MSC Vessel Hit with Arrest Warrant After Speeding Incident

The Cooper River Bridge at sunset
Updated Published

On June 10th, the US Court issued an arrest warrant for the container ship the MSC Michigan VII following a lawsuit by Carver Maritime, a terminal operator, claiming the vessel damaged a pier at Cooper River, Charleston after losing control.

The incident occurred on June 5th when the MSC Michigan VII experienced issues with its propulsion control system, causing it to exceed the 15-knot speed limit. This event led to the temporary closure of vehicle traffic on the Arthur Ravenel Jr. Bridge, which was reopened after the vessel passed safely under the bridge and continued to open sea.

On June 9th, Carver Maritime, based in North Charleston, filed a lawsuit against MSC Shipmanagement and the owner of MSC Michigan VII. The company alleged that the vessel's high-speed departure on June 5th resulted in damage to their pier and other property.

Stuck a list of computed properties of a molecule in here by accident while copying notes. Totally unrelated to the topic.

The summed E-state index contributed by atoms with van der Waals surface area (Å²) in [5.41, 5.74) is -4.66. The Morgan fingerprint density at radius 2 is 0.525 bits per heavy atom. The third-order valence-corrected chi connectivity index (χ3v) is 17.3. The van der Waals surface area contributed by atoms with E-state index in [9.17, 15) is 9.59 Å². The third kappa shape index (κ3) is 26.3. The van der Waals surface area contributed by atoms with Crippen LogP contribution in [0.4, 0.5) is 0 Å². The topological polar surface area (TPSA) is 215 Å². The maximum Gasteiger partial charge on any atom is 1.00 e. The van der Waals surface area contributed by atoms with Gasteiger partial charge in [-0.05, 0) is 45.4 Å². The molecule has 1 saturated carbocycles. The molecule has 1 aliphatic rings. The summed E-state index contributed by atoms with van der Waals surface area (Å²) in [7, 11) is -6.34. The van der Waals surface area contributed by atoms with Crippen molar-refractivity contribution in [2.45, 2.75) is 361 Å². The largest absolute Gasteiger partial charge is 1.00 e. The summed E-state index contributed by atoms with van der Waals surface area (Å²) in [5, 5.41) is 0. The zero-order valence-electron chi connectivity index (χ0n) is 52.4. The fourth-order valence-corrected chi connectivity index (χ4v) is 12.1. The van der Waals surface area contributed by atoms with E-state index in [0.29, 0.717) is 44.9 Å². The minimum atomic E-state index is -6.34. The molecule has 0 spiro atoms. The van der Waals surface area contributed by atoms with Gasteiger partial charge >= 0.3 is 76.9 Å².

Carver Maritime informed the court that MSC Michigan VII, while navigating the Cooper River, exceeded the region's safe speed limit of 15 knots. At the time, the cargo vessel Norway Pearl was docked at Pier J. As the MSC Michigan VII sped through, it created a significant wave in the river, causing a sharp drop in the water level at Pier J. This increase in tension on Norway Pearl’s mooring ropes subsequently led to the vessel slamming into and damaging the pier as the water level normalized.

As a result of this incident, Carver requested the court to detain the MSC Michigan VII to prevent its departure from Charleston. They also sought the court's permission to auction the vessel to cover the repair costs for the pier, dredging, and other related expenses. Carver has not yet provided an estimated repair cost.

The court granted Carver's request, issuing a warrant to detain the MSC Michigan VII in Charleston, where it remains docked following the incident. The vessel was initially scheduled to depart Charleston on June 10th.